Dealing with allegations of abuse

Recent investigations into care home abuse have demonstrated what can happen when allegations are covered up or ignored. In this article we review the CQC guidance and outline in detail the steps you need to take to manage and record abuse allegations, and what actions you need to take if you receive one

Every practice should have safeguarding policies in place that identify the actions that staff need to take if they’re made aware of any allegations of abuse. These policies should include the process to follow if you are made aware of a concern, what training is available for staff in order to understand what abuse is, and the expectations of conduct for employees. As the registered person, you’re almost certain to already have these documents in place, but NHS England’s safeguarding policy offers a useful template for practices if you feel that yours needs to be reviewed or refreshed.

Once a practice becomes aware of a safeguarding concern, the CQC states, unequivocally, that they must report it to the regulator if:

  • the person is affected by abuse;
  • they are affected by alleged abuse;
  • the person is an abuser; or
  • they are an alleged abuser.

Specifically, Regulation 18 specifies events or occurrences that affect the health, safety and welfare of people who use services which must be notified to CQC. These include:

  • a serious injury to a service user;
  • abuse, or allegations of abuse;
  • incidents that are reported to, or investigated by, the police; or
  • any event that stops, or may stop, the registered person from running the service safely and properly.
Specifically, Regulation 18 specifies events or occurrences that affect the health, safety and welfare of people who use services which must be notified to CQC.

Are there any exceptions?

The CQC only needs to be informed of an applicable incident if it:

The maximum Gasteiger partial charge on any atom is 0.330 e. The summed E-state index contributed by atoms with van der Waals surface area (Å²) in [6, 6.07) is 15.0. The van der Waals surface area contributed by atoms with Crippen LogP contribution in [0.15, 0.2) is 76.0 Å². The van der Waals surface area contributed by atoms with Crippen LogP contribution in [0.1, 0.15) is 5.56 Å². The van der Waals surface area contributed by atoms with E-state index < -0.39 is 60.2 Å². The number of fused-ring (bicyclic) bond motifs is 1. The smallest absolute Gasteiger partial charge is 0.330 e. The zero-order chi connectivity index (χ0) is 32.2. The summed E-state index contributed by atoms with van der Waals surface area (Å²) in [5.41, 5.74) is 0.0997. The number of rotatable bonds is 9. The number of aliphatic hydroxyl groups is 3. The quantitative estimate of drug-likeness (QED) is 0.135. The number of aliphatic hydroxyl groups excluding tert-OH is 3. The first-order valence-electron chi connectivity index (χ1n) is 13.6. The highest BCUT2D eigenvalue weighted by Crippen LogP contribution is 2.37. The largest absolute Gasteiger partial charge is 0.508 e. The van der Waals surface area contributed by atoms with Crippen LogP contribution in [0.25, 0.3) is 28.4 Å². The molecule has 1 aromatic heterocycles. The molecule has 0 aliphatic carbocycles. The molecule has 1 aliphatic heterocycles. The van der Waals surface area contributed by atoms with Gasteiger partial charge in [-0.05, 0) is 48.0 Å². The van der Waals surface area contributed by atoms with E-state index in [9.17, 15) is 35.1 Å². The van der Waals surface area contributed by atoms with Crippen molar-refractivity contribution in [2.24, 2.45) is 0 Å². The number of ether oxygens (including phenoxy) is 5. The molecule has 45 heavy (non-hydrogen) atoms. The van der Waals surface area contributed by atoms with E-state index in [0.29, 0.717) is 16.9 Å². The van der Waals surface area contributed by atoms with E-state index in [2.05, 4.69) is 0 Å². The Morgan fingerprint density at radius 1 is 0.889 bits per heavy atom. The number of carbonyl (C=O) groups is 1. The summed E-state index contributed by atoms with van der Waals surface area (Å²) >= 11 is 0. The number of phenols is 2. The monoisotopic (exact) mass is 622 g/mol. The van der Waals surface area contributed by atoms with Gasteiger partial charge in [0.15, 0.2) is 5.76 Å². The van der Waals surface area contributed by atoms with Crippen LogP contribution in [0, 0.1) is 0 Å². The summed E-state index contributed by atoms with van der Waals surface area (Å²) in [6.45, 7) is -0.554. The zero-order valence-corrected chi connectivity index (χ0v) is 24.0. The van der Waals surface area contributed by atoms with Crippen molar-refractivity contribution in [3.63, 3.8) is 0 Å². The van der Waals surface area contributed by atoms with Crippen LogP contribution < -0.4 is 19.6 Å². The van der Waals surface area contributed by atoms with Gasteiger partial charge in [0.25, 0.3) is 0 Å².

• took place whilst a regulated activity was being provided; or
  • may have been the result of the regulated activity or how it was provided.
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How does the CQC define an ‘injury’?

The CQC defines ‘injuries’ as those that lead to, or that, if untreated, are likely to lead to, permanent damage – or damage that lasts, or is likely to last, more than 28 days. The CQC does not limit the term ‘injury’ just to physical effects; it can include stress and mental damage too.

Injuries or events leading to psychological harm, include:

  • post-traumatic stress disorder;
  • other stress that requires clinical treatment or support;
  • psychosis;
  • clinical depression;
  • clinical anxiety.

Making a notification

For each type of notification of abuse, there are two ways you can advise the CQC:

  1. an online form – you must use this if you have a CQC online account
  2. a paper form to submit if you do not have an online account.

You can find full guidance on how to notify the CQC of allegations of abuse on the CQC website.

The ‘registered person’ must submit notifications. This is often the registered manager, but they can delegate the task to an appropriate staff member. The important thing is that the notification of abuse is made. It’s essential that practices must still notify CQC of all applicable events even if you have informed your CCG.

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